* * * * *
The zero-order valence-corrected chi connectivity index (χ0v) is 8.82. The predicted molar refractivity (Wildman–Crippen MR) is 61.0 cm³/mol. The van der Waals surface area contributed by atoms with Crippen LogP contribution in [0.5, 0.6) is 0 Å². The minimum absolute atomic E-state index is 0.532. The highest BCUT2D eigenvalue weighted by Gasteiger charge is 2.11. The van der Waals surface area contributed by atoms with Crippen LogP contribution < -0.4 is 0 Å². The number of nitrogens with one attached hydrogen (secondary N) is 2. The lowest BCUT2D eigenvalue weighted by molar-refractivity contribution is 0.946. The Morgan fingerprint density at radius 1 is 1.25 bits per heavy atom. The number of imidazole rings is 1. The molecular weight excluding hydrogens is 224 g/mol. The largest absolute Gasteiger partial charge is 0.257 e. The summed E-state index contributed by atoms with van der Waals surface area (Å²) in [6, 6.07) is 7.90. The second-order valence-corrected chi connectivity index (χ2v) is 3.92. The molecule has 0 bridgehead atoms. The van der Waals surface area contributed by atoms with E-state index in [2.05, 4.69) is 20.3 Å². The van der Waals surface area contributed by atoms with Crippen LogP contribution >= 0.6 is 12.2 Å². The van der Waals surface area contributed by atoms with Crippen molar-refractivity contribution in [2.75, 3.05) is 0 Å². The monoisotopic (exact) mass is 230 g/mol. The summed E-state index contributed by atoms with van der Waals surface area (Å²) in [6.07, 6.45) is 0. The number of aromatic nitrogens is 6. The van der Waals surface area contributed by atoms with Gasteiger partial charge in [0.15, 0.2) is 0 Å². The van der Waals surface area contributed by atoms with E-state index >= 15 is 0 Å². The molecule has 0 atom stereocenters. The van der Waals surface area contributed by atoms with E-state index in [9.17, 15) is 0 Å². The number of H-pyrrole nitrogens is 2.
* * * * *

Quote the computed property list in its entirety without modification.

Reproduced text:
The zero-order valence-corrected chi connectivity index (χ0v) is 8.82. The predicted molar refractivity (Wildman–Crippen MR) is 61.0 cm³/mol. The van der Waals surface area contributed by atoms with Crippen LogP contribution in [0.5, 0.6) is 0 Å². The minimum absolute atomic E-state index is 0.532. The highest BCUT2D eigenvalue weighted by Gasteiger charge is 2.11. The van der Waals surface area contributed by atoms with Crippen LogP contribution < -0.4 is 0 Å². The number of nitrogens with one attached hydrogen (secondary N) is 2. The lowest BCUT2D eigenvalue weighted by molar-refractivity contribution is 0.946. The Morgan fingerprint density at radius 1 is 1.25 bits per heavy atom. The number of imidazole rings is 1. The molecular weight excluding hydrogens is 224 g/mol. The largest absolute Gasteiger partial charge is 0.257 e. The summed E-state index contributed by atoms with van der Waals surface area (Å²) in [6, 6.07) is 7.90. The second-order valence-corrected chi connectivity index (χ2v) is 3.92. The molecule has 0 bridgehead atoms. The van der Waals surface area contributed by atoms with E-state index in [2.05, 4.69) is 20.3 Å². The van der Waals surface area contributed by atoms with Crippen LogP contribution >= 0.6 is 12.2 Å². The van der Waals surface area contributed by atoms with Crippen molar-refractivity contribution in [2.75, 3.05) is 0 Å². The monoisotopic (exact) mass is 230 g/mol. The summed E-state index contributed by atoms with van der Waals surface area (Å²) in [6.07, 6.45) is 0. The number of aromatic nitrogens is 6. The van der Waals surface area contributed by atoms with Gasteiger partial charge in [0.15, 0.2) is 0 Å². The van der Waals surface area contributed by atoms with E-state index >= 15 is 0 Å². The molecule has 0 atom stereocenters. The van der Waals surface area contributed by atoms with E-state index in [9.17, 15) is 0 Å². The number of H-pyrrole nitrogens is 2.